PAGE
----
…that precisely is the problem. That you need this kind of weird shock appeal so someone is like, ‘I’ve got to do something.’…there will be someone with a child just like that looking at you and telling you, ‘Click here and send a dollar.’ So you pay some guilt money. But then after a while, you’ve paid some guilt money, and next year you’ll need something more horrific to notice, because you get more and more numb the more and more horror you witness. So you have this campaign that’s going, you know. I don’t even know how much our GDP has fallen because of just the ubiquitous photographs of us looking like that. I don’t know for every dollar given in that way how many dollars of somebody wanted to invest in a business in Nairobi have gone away.

…And so the ethics of those pictures to me, I mean, really, I can’t tell you how much they are upsetting, because someone just keeps telling you the urgency of the situation. People in Darfur are dying. I’m like if you have to dehumanize people to that degree, for them to die, if it is that the Western audience is so inattentive to a possible genocide that that is what you have to do, don’t do anything. Leave us alone…

…if you want to talk about grassroots organizations that work and change a country, you go to India, because they pretty much do them themselves. And because they have really no shrift for the usual nonsense. And the thing about Africa is it may be that we are poorer or weaker somehow so people with the craziest ideas, I mean, things that they tell their cousins they want to do they’ll be like, "You’re crazy… you can do it and you can get money.’

Lots of other great stuff in this interview. (Click here for the full transcript.)

I think Utube has a couple of interviews of him too, but I haven’t watched them yet.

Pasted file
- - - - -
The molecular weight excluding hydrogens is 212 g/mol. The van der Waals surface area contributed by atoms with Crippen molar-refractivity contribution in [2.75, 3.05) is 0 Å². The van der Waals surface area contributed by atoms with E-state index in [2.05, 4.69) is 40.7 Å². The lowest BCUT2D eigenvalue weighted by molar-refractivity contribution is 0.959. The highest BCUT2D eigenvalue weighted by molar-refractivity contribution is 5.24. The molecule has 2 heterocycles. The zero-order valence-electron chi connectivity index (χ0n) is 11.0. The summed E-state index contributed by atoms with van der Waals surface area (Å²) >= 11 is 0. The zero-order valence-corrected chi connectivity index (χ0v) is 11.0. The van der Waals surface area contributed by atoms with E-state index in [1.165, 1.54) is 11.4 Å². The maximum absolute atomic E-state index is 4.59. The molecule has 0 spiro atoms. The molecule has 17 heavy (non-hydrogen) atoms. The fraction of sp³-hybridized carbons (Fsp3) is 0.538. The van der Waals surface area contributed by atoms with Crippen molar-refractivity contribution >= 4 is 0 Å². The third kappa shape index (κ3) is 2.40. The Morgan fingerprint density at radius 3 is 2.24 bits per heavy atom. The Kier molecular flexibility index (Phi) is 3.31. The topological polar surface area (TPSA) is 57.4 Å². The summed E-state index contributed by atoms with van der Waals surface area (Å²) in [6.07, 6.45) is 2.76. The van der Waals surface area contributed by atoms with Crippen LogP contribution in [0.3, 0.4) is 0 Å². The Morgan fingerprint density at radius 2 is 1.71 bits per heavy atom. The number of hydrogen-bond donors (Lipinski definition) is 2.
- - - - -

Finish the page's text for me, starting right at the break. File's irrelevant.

Just keeping myself honest.

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Why slums are necessary (especially for the middle class.)

CHARLES ONYANGO-OBBO, Daily Nation: Kibera: It’s rich city folks who need slums most

…slums are a ‘‘necessary evil’’, and a very important ‘‘transitional phenomenon’’ and ‘‘conveyor belt’’ that feed a city the population it needs to survive…

If we didn’t have slums, then people from the countryside would never move to the city.

Many good people frown upon this migration to the cities from the countryside, but it is misplaced. Everyone deserves the comfort — or at least the greater opportunities — that cities offer. If you are a teacher in a poor village school and decide to move and take your chances in Nairobi and are lucky to get a job, you might be a watchman earning Sh5,000 a month. Without a shack in the slum that such people rent for Sh500 a month, they wouldn’t survive in the city. Not everyone who lives in a slum ends up there. Some eventually move to the slightly better working class areas, and then to the suburbs. They might join the police, army, or improve themselves slowly. But eventually, several make it. Some of them get to be MPs and ministers, and one day one of these people who started out in a slum could become president….